From the ashes of a true hero--the technologically-advanced, Turbo Rider--a modern defender shall rise in a post-apocalyptic 1997, when Kid, a die-hard comic aficionado, stumbles upon his beloved idol's high-tech justice-enforcing gear.
After suspecting that their police officer neighbor is a serial killer, a group of teenage friends spend their summer spying on him and gathering evidence, but as they get closer to discovering the truth, things get dangerous.
The enchanted lives of a couple in a secluded forest are brutally shattered by a nightmarish hippie cult and their demon-biker henchmen, propelling a man into a spiraling, surreal rampage of vengeance.
In a post-apocalyptic future, THE KID, a young solitary scavenger obsessed with comic books must face his fears and become a reluctant hero when he meets a mysterious girl named APPLE. Despite their efforts to keep to themselves, ZEUS, the sadistic and self-proclaimed leader of the Wasteland, plagues THE KID and APPLE. Armed with little more than blind faith and an ancient turbocharged weapon, THE KID learns of justice and friendship and embarks on an incredible journey to rid the Wasteland of evil and save the girl of his dreams.
In the opening scene "Thunder in Your Heart" by John Farnham is playing while riding his BMX. This is also from the 1986 BMX movie Rad (1986). The character Apple also uses the word rad when they meet. See more »
When Apple uses the View Master on her fourth click of the lever the photo wheel does not turn (look at the hole on the top, it does not move where it has before). See more »
Feel the wrath of Mr. Gnome! Do you feel it? The wrath of Mr. Gnome!
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The 80s is arguably one of the most influential decades of movie history. Films such as Star Wars, Indiana Jones, and Back to the Future have often been credited as the inspiration of many directors of today's generation. One film series in particular pretty much kicked off the entire post-apocalyptic film genre, Mad Max. Created by George Miller, Mad Max was a series of movies that followed titular hero Max and his adventures in a post-apocalyptic Australia,usually meeting with thieves who are oppressing a certain people and then fighting them in several gun fights, brawls, and car chases. The Series overall while having varying degrees of quality has been a mainstay in pop culture, kicking off many more movies about nuclear wastelands.
This brings me to Turbo Kid, a 2015 Canadian sci-fi action comedy made to mimic the over the top action films of the 80s, Mad Max especially. Synth heavy music dominates the soundtrack and the effects are purposefully cheesy. While the movie may not be perfect, it certainly is an entertaining adventure.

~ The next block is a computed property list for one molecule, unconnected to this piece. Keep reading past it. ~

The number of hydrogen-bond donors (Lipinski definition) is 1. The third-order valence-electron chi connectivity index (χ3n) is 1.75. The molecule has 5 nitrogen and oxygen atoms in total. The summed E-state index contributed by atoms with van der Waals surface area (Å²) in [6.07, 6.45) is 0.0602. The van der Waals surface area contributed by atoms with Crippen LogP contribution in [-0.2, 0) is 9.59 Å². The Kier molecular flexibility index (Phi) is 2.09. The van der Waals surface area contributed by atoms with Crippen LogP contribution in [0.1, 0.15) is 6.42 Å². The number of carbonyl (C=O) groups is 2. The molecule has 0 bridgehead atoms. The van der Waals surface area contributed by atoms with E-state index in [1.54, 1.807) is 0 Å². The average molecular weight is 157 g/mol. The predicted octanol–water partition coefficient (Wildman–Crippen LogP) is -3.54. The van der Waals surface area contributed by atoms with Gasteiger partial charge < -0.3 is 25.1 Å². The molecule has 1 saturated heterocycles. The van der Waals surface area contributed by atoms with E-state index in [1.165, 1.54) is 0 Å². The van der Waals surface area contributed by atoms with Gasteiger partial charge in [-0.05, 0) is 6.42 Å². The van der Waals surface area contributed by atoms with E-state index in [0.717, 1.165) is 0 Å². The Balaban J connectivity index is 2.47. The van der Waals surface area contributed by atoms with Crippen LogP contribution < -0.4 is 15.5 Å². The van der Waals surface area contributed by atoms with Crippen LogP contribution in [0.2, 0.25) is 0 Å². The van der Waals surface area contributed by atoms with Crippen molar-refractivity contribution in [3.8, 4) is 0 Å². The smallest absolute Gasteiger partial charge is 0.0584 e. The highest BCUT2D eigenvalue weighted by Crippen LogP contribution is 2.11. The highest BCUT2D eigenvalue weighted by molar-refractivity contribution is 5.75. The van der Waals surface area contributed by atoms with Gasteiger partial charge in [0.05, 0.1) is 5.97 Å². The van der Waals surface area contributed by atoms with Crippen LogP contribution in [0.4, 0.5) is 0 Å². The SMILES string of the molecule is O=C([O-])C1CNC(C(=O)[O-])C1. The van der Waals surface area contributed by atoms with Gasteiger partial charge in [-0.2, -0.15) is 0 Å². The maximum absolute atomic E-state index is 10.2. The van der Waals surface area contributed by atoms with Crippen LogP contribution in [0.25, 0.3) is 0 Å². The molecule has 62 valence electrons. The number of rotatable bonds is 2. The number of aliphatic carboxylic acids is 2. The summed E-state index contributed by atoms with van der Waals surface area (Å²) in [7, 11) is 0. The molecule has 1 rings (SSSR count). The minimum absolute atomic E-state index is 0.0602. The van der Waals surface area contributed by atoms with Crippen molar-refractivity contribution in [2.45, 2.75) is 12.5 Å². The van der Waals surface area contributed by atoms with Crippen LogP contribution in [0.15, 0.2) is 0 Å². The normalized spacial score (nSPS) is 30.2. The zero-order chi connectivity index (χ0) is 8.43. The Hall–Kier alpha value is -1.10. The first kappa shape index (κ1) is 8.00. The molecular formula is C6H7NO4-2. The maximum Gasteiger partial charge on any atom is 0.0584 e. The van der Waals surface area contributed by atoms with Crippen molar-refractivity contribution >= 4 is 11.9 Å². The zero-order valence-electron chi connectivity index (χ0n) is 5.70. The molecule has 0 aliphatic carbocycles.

It's the distant future of 1997, atomic war has devastated the world, what few remains of civilization there are live their lives as Scavengers and Barbarians. Add in the fact that a water shortage is leaving the world thirsty and the one person who controls the water is a mad tyrant, the World is not a very happy place.
The Film stars Munro Chambers as "The Kid", A scavenger and comic book lover who looks up to his idol, the superhero Turbo Rider. He leads a simple life of collecting junk, selling the junk, and then getting his small rations of food and water. One day, he meets a slightly insane girl named "Apple"(played by Laurence Leboeuf) who follows him around believing him to be his best friend. The two get involved in a series of incidents that has them end up getting pursued by the leader of the civilization, Zeus (played by the underappreciated Michael Ironside). In order to combat Zues's forces, The Kid takes on the persona of the Turbo Rider, to end the oppression caused by the warlord.
The Story does feel generic, hitting beats that can be seen from a mile away. However, where the movie does excel is in its characters. While the acting is (purposefully) cheesy, the characters really do start to grow. Laurence Leboeuf's portrayal of Apple is charming and genuinely funny in some parts and with a twist midway through the movie, Her character gets deeper and you start to feel for her even more. Another should be given to the previously mentioned Michael Ironside, of Total Recall fame. His performance is so over the top but not too much to where it belittles his character, even though his actions in the movie is mostly played for laughs.
Speaking of laughs, the movie's comedy is hit and miss. There are some jokes and actions that made me laugh, while others were..OK at best. Most of the comedy comes from action, more specifically the heavy amount of gore in the film. Many heads and body parts get cut up, usually with heavy sprays of blood. While Gore in movies can go overboard sometimes, mainly using it for shock value, This movie uses it well, The setting in the film is built well enough to make the gore seem like the kind of action that would occur in their world. The fight scenes could have been handled better though, with some of the hand to hand combat looking extremely cheesy.
But in a way, that's the whole point of the movie, to be cheesy. The world, the characters, the story, the action all is made to mimic the cheesy feel of 80s action films. It wont leave you with any lasting message or theme. Its main goal is to entertain and to that end, I genuinely enjoyed the movie. I can easily recommend it to any fan of action movies, and sci-fi movies, especially if you enjoyed 2014's similar film "Kung Fury".
3/4 stars: Check it out.
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